Patricia Piccinini has taken over the entire ground floor of GOMA for an ambitious retrospective of her work, Curious Affection. Having grown in international popularity in recent years, she is one of Australia’s most prominent contemporary artists, regarded for her distinctive style of hyperrealism. Diving into Piccinini’s world at GOMA raises more questions than answers, and that’s exactly the kind of discussion the artist hopes to inspire.
Piccinini was the world’s most visited artist in 2016, but her latest exhibition at GOMA is by far her most ambitious to date. It is her first solo retrospective in Australia, and it features more than 70 works – a mix of new and recent sculptures, as well as photographs, videos, drawings and large-scale installations.
If you’re not familiar with the Melbourne-based artist, you may recall Skywhale, which floated above New Farm Park in 2014, after its controversial debut in Canberra the year before. Like much of Piccinini’s work, Skywhale challenges our ideas of beauty, nature and perfection, and that is the starting point for deeper discussions about the moral implications of science and biotechnology.
“There is a really strong emotional content to her work, and that is what stays with you,” explains Peter McKay, Curator Contemporary Australian Art at QAGOMA. “She is telling these really amazing stories – stories of wild imagination and social concern – and doing it in a very convincing and entrancing way.”
Piccinini represented Australia at the 50th Venice Biennale in 2003 and her profile has risen incrementally since then. She has also shown her works at Galway International Arts Festival, Montreal, Istanbul, Brazil and San Francisco.
In that time since she first entered the global stage, McKay explains that her work has matured significantly, and points to recent advances in technology as a catalyst for this.
“The technology she references and that is the premise for her creations has advanced very rapidly and I think that has given her imagination a lot of freedom,” he says. “So the works we see coming out of the studio now are just on an entirely other level of insight, complexity, nuance and resolution. She has cast entire worlds and she is sort of spinning contemporary fables, whereas before I think she made artworks that were scenarios.”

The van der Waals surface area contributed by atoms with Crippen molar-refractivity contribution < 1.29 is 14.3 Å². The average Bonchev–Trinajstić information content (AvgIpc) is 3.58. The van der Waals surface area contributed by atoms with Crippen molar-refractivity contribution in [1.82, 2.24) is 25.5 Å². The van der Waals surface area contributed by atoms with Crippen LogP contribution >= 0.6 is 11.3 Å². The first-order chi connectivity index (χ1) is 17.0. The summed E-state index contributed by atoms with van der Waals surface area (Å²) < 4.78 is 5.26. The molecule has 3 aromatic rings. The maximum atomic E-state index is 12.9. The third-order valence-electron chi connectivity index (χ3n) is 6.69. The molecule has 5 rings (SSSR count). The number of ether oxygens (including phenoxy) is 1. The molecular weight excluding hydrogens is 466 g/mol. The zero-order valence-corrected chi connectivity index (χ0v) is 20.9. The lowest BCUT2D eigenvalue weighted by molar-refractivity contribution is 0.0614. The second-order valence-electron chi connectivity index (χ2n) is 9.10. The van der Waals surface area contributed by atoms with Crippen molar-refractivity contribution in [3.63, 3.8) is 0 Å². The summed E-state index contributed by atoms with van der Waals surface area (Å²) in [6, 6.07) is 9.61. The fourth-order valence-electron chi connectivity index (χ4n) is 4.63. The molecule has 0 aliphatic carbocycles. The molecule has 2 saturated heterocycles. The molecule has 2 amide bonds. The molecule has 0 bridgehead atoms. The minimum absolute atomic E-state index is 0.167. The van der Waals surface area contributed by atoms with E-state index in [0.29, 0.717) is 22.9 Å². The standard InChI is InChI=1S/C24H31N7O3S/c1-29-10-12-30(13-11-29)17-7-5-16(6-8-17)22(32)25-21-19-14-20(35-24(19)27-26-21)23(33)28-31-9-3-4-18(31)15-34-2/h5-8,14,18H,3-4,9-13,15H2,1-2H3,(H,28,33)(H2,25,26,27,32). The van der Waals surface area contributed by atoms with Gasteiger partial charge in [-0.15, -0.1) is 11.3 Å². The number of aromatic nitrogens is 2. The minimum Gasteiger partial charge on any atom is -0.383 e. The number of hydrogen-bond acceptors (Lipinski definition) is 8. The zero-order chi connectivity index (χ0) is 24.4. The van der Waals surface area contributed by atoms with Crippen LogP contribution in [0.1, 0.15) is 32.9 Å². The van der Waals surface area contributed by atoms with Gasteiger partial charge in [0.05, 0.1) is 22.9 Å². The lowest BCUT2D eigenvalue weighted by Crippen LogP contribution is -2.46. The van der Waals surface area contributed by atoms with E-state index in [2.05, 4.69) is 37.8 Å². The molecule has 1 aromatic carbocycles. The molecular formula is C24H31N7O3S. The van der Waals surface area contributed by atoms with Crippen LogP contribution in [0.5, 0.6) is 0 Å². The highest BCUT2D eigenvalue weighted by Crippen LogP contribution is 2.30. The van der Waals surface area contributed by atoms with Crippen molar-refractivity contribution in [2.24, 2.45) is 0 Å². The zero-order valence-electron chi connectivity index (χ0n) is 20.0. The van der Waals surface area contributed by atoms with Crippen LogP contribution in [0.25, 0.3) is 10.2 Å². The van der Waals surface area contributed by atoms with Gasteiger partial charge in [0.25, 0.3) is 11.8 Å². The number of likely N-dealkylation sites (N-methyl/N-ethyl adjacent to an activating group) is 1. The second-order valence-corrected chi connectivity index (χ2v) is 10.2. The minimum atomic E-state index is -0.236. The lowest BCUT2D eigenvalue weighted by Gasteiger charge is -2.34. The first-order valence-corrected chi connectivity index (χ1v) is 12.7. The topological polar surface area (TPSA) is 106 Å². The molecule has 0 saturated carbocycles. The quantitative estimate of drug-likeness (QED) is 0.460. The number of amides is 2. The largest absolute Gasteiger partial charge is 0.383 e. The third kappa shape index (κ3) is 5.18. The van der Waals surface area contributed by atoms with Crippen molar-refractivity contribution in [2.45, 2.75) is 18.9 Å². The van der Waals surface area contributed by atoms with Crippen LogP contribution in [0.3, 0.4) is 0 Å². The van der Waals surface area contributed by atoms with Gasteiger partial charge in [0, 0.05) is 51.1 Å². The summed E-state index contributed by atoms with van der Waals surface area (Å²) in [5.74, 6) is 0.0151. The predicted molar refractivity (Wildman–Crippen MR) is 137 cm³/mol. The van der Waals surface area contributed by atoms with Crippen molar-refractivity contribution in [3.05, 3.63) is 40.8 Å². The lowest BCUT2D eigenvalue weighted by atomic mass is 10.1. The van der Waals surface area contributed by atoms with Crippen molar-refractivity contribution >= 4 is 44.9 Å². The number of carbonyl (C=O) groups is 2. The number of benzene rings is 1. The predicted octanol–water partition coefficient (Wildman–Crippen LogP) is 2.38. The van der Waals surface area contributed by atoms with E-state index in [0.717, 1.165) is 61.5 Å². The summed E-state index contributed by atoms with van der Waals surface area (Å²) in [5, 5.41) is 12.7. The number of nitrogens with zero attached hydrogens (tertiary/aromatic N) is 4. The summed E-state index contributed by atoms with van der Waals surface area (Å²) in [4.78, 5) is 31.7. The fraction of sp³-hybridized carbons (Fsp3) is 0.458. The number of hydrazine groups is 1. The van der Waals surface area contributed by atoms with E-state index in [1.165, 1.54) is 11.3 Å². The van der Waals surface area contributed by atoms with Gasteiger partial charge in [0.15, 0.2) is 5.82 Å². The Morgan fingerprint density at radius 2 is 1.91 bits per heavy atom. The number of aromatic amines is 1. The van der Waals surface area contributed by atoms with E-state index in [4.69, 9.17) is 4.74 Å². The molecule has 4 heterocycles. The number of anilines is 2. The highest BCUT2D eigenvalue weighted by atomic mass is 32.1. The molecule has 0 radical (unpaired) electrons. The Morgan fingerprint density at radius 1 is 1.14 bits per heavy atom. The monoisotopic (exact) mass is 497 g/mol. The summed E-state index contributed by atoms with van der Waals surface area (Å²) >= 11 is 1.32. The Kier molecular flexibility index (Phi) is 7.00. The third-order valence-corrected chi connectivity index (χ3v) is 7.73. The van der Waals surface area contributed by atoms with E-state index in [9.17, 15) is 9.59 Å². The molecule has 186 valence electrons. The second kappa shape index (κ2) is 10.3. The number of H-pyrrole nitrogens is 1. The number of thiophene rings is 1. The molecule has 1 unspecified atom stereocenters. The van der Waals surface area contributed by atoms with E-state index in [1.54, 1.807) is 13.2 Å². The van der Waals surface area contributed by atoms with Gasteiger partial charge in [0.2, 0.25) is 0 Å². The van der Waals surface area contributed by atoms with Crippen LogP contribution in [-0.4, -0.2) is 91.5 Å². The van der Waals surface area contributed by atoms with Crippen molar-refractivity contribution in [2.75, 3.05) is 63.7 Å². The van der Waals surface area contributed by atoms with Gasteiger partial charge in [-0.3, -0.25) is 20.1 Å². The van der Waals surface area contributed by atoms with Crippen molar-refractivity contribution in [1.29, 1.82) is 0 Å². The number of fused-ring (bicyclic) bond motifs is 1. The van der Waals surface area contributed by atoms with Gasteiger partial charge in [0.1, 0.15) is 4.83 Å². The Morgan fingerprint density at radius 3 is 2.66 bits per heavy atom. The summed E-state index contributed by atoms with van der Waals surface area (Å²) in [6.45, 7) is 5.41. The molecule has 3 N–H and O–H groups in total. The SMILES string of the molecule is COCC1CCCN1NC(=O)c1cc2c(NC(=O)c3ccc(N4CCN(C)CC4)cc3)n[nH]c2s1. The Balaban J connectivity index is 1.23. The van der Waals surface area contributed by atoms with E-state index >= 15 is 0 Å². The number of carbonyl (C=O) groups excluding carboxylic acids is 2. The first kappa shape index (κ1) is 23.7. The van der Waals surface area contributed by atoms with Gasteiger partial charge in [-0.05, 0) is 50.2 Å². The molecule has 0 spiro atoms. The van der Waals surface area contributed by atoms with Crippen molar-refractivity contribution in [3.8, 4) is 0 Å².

These fables have seen GOMA’s ground floor transformed into a series of environments that question the path we're treading as humans. Featuring creatures that the artist imagines could exist in world just beyond our own, each space feels somewhat familiar, yet also incredibly foreign.
It’s this simultaneous sense of closeness and distance coupled with a register of human emotion that opens up discussion about evolution and topical social issues.
McKay admits that while Piccinini is not the only artist with a hyper-real approach, she is taking it a step further with the complexity of the narratives she creates. This complexity extends through to the technical production of her art, which is the work of a number of collaborating artists.
Her Melbourne studio is staffed by a team of artists who carefully bring each otherworldy creation to life by rendering materials like silicone and fiberglass into life-like sculptures. The exhibition features a work called The Offering, which visitors can touch to fully appreciate the laborious craftsmanship that goes into each piece.
Other key works in the exhibition include The Field, an installation of more than 3,000 specially created flower sculptures; Pneutopia, a large inflatable in the atrium; and The Couple, an original 1980s caravan containing a sculpture of a pair in a loving embrace.
With discussion around the relationship between humans, science and biotechnology only increasing, Piccinini’s intricate practice is growing in relevance. And McKay says that is why GOMA felt that now was the right time to shine a spotlight on the artist.
“As we caught up with the significance of what she was doing, we became very confident in handing over that ground floor space to a contemporary Australian artist in a way that we have never done before.”
Patricia Piccinini: Curious Affection
24 March to 5 August, 2018
Up Late: Fridays from 8 June to 5 July, 2018
Image: Patricia Piccinini, The Bond (2016)